There will be a gas connector that supplies gas to the old stove. This gas connector has a normal thread on it, so you unscrew it by turning counter clockwise just like you unscrew a light bulb. It's best to hold whatever the connector is screwed into steady with a second wrench or pair of plier while you undo the connector.

    Also, there should be an electrical cord to the gas stove to supply 120 volt power to it. You obviously need to unplug the old stove.

    Plug in the new stove. Screw in the gas connector to the new stove, and reinstall that bracket business others were talking about.

    NOW, turn the gas valve back on and check for gas leaks as follows:

    Mix up a 50:50 solution of liquid dish washing detergent and water and paint that all around every gas connection that you undid and reconnected using a small paint brush. Look for bubbles being blown at each connection point. Any time you brush a soapy solution, there will be tiny bubbles formed, but those aren't the ones you're looking for. You're looking for bubbles that GROW. Any place you see bubbles growing in size is a gas leak and needs to be corrected. While you're at it, check all the gas connections behind the new stove just to confirm that nothing is leaking.

    Hope this helps.
    Last edited by Nestor; 07-04-2011 at 04:38 PM.

  8. #8
    Join Date
    Mar 2008
    Location
    nova scotia, canada
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    1,522

    Default Re: can I replace my own gas oven?

    in canada as of 3 years ago plumbing and pipefitting are two eniterely different trades. yes both are similar but require different types of pipe. both are compulsary trades which means you absolutely must have your ticket to work in this trade. you screw something up big time you lose your license.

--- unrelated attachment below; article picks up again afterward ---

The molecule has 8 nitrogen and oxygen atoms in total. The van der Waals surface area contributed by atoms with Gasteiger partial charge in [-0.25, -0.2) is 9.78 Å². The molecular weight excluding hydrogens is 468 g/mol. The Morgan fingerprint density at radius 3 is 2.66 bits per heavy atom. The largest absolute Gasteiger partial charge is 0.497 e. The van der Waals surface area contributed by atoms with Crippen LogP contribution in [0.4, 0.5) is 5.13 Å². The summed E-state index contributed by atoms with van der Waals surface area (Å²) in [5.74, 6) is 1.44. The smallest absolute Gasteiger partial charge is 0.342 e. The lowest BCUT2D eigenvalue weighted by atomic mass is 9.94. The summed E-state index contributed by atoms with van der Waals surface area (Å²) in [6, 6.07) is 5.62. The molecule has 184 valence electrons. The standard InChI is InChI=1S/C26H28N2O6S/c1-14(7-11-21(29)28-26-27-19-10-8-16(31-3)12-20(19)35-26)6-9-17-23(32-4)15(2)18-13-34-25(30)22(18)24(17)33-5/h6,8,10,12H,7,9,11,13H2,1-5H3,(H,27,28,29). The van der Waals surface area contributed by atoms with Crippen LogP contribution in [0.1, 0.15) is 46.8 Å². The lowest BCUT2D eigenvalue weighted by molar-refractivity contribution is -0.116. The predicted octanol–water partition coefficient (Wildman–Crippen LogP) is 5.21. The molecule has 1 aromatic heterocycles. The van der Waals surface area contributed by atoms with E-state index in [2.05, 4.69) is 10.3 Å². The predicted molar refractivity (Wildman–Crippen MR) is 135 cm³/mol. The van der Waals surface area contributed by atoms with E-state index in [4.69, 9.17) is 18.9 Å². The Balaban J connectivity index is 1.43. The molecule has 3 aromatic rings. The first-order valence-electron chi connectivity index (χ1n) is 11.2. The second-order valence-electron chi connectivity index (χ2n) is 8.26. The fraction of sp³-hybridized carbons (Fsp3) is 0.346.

do yourself a favor, dont cheap out and risk an explosion. if something does happen theres a good chance your home insurance company wont do anything for you if the explosion is tracked down the pipe work you did
    fire up the saw and make some dust

  9. #9
    Join Date
    Apr 2012
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    12

    Default Re: can I replace my own gas oven?

    better if you get it done by a pro lest your risk blowing up the whole house

  10. #10
    Join Date
    Sep 2013
    Posts
    1

    Default Re: can I replace my own gas oven?

    How do you install a shutoff valve? I have a capped-off gas line on the first floor of my two-flat -- the former owners once had a stove there, but they moved to the top floor and had the stove uninstalled.

    It looks like it's as simple as shutting off the gas to the first floor, unscrewing the cap on the line, and screwing in the shutoff valve using thread sealer for gas lines. Is there anything I'm missing?